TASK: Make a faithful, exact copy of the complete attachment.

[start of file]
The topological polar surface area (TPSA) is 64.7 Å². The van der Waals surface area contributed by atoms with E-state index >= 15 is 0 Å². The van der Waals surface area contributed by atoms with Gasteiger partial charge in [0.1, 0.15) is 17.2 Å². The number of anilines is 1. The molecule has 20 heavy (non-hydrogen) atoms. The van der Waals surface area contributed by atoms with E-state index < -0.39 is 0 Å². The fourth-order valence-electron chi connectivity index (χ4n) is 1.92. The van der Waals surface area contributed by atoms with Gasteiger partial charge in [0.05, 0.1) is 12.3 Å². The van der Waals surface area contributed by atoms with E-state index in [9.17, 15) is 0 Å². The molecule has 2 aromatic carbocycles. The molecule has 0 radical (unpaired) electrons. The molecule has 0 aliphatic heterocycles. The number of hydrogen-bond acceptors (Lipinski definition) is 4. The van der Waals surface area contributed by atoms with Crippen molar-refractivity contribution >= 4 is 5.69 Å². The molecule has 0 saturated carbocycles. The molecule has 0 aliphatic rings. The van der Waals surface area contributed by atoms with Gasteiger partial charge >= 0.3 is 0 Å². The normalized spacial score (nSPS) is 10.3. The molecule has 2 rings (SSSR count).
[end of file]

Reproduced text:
The topological polar surface area (TPSA) is 64.7 Å². The van der Waals surface area contributed by atoms with E-state index >= 15 is 0 Å². The van der Waals surface area contributed by atoms with Gasteiger partial charge in [0.1, 0.15) is 17.2 Å². The number of anilines is 1. The molecule has 20 heavy (non-hydrogen) atoms. The van der Waals surface area contributed by atoms with E-state index < -0.39 is 0 Å². The fourth-order valence-electron chi connectivity index (χ4n) is 1.92. The van der Waals surface area contributed by atoms with Gasteiger partial charge in [0.05, 0.1) is 12.3 Å². The van der Waals surface area contributed by atoms with E-state index in [9.17, 15) is 0 Å². The molecule has 2 aromatic carbocycles. The molecule has 0 radical (unpaired) electrons. The molecule has 0 aliphatic heterocycles. The number of hydrogen-bond acceptors (Lipinski definition) is 4. The van der Waals surface area contributed by atoms with Crippen molar-refractivity contribution >= 4 is 5.69 Å². The molecule has 0 saturated carbocycles. The molecule has 0 aliphatic rings. The van der Waals surface area contributed by atoms with Gasteiger partial charge >= 0.3 is 0 Å². The normalized spacial score (nSPS) is 10.3. The molecule has 2 rings (SSSR count).